– Lastly, do not mail a sample unless I’ve expressed interest in your product. I don’t want you to spend the money on giving me a free sample and shipping unless it’s something I really want.

Series Books: An Exercise in Waiting

Elizabeth Bluemle - April 25, 2014

There’s not much delayed gratification for privileged Americans these days. Technology has spoiled us so much that we feel frustrated if a website takes a few extra seconds to load or we have to bake a potato in the oven instead of the microwave. The few things we can’t access 24/7 via the internet — or influence the timing of — include tides, the weather, the motion of the planets, and someone else’s creative process.
I’m as much a product of modern convenience as the next person—maybe even more so, since I grew up with a Dad who leapt to test out the next new gadget or gizmo: Pong, laser discs, holographic sculptures, Space Food Sticks. (I know!) So waiting is not always my strong suit. When I discover something terrific — the His Fair Assassin series by Robin LaFevers, say, or Netflix’s Orange Is the New Black, or, this week’s yearning for book 2 of Sally Green’s Half Bad series — I want the next installment right away. Internally, I’m stamping my impatient feet.
Soon, we’ll be able to 3D print a new pair of shoes for those feet right at home. But we still won’t be able to rush an author, and that’s a good thing. Even though it’s hard to wait, there’s something important about delayed gratification. We value what we wait for. We get to experience the deliciousness of anticipation. And waiting is a humbling reminder that we are not the architects of our own little worlds, as much as we may try to be. Back in the glory days of buildup to a new Harry Potter book, kids would complain about the wait for each volume. Their desire for the new story was so intensely felt, they would vibrate with it. I’d say, “Think of it this way: You are the only generation that gets to experience this excitement. The midnight parties and predictions about what will happen to the characters… this worldwide anticipation… will never happen again in the history of the universe, and you get to be here for it!” I don’t know how much it helped assuage the agonized longing, but it was true, and I think at least some of the older kids appreciated it. (Of course, I was also playing to the desire for specialness, their own echoes of Harry-Potter destiny, and don’t think I didn’t know it. But, it was still true.) It will be the equivalent of the old codger whining at kids about having to walk two miles to school in a blizzard with no shoes. “Back in my day, we had to wait three years before we could read The Order of the Phoenix. THREE YEARS!”
So I was extremely pleased to suffer at the end of the aforementioned Half Bad by Sally Green. I had picked up the ARC a while ago, and put it down for a bit because it starts off dark, and I wasn’t sure I was up for reading about a maltreated boy who is kept in an outdoor cage. I am often drawn to dark books, but cruelty has never been easy for me to stomach, so I kept my distance. But the bookseller buzz was so strong — there really is nothing as effective as word of mouth! — I gave it another chance, and this time, I was hooked. Without going into too much spoiler material, the main character is a young male witch coded as a dangerous Half White Half Black Witch. (The full implications of the racial overtones built into those terms, “white” and “black,” remain to be seen; we suspect that the maligned Black Witches may be persecuted than persecuting, but by the end of book 1, while we know that many of the White Witches are truly evil, we still don’t know for sure what the story is with the Black Witches.)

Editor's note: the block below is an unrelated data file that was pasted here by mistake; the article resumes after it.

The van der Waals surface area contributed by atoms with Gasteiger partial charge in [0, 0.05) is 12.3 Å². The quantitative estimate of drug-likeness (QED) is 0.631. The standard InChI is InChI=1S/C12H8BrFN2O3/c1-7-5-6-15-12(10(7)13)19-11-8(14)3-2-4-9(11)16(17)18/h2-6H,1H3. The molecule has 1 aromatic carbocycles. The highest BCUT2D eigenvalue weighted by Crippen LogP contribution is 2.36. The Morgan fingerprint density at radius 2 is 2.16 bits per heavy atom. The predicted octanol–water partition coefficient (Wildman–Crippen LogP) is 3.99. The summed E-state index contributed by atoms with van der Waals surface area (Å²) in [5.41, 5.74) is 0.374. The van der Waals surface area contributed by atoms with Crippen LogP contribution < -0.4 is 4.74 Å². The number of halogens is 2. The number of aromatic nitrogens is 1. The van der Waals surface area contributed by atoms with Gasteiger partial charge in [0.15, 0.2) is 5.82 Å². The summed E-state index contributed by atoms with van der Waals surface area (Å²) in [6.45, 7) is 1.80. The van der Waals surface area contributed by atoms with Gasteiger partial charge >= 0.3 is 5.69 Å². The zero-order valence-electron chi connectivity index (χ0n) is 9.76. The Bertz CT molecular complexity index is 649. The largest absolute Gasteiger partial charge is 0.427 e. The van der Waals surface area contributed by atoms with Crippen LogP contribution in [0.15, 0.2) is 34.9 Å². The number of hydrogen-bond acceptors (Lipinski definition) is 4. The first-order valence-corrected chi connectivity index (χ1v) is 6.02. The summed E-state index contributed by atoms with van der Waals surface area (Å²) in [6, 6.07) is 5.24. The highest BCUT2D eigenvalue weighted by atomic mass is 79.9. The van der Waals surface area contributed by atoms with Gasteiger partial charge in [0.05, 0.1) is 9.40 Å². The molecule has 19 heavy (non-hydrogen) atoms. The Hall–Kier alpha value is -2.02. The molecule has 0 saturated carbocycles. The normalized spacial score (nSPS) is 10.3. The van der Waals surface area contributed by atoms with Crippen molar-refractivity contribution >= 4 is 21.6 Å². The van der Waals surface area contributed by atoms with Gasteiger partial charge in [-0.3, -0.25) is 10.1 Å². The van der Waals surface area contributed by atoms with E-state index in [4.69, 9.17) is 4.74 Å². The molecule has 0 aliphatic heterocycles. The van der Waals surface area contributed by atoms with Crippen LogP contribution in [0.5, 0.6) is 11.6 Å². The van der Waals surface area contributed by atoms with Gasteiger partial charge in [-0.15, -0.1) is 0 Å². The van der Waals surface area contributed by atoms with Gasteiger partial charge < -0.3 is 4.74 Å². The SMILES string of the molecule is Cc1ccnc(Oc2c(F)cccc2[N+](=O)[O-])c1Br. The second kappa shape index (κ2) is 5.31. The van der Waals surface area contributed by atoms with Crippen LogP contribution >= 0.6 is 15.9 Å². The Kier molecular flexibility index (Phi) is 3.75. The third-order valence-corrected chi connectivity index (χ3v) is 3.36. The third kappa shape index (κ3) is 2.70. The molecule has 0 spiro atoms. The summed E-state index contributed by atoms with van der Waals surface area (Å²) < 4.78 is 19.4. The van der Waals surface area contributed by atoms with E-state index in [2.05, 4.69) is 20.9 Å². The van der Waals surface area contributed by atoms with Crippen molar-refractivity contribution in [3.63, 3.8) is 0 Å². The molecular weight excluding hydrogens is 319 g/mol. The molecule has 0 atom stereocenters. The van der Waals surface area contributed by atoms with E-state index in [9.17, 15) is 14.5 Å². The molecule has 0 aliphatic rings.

This blog post is not intended to be a book review but a discussion of frustration, so I will end here and merely ask, How do you approach a new series? Do you wait until all the books (or TV episodes) are out before even beginning? Or do you, like me, enjoy the anticipation? And what, pray tell, are you waiting for right now?

Smartphones in the Bookstore

Josie Leavitt - April 24, 2014

The advent of new technology has been a boon for the bookstore as well as a liability. Smartphones make it easy to communicate with staffers when I’ve forgotten something that needs doing. They allow me to jot down notes when I’m away from the store and more importantly, they help customers remember book titles. The dark side of the phone is they can take photos of books that customers will order elsewhere.
Being able to communicate with staffers in a way that doesn’t involve the phone works really well for me. Sometimes, I have a quick, non-urgent item I just need to share that doesn’t merit a phone call; I know if I wait till I’m back at the store it will be lost from my memory. Staffers will text me similar things. Often, when I’m not at work, I’m not really able to speak on the phone, so texting allows us to stay in touch. Yesterday, for example I was taking a four-mile walk at Shelburne Farms where the cell phone reception is bumpy at best, but texts come through just fine. In three texts, Sandy and I  solved the problem of the eight book Police Exam special order efficiently with smiley faces, no less.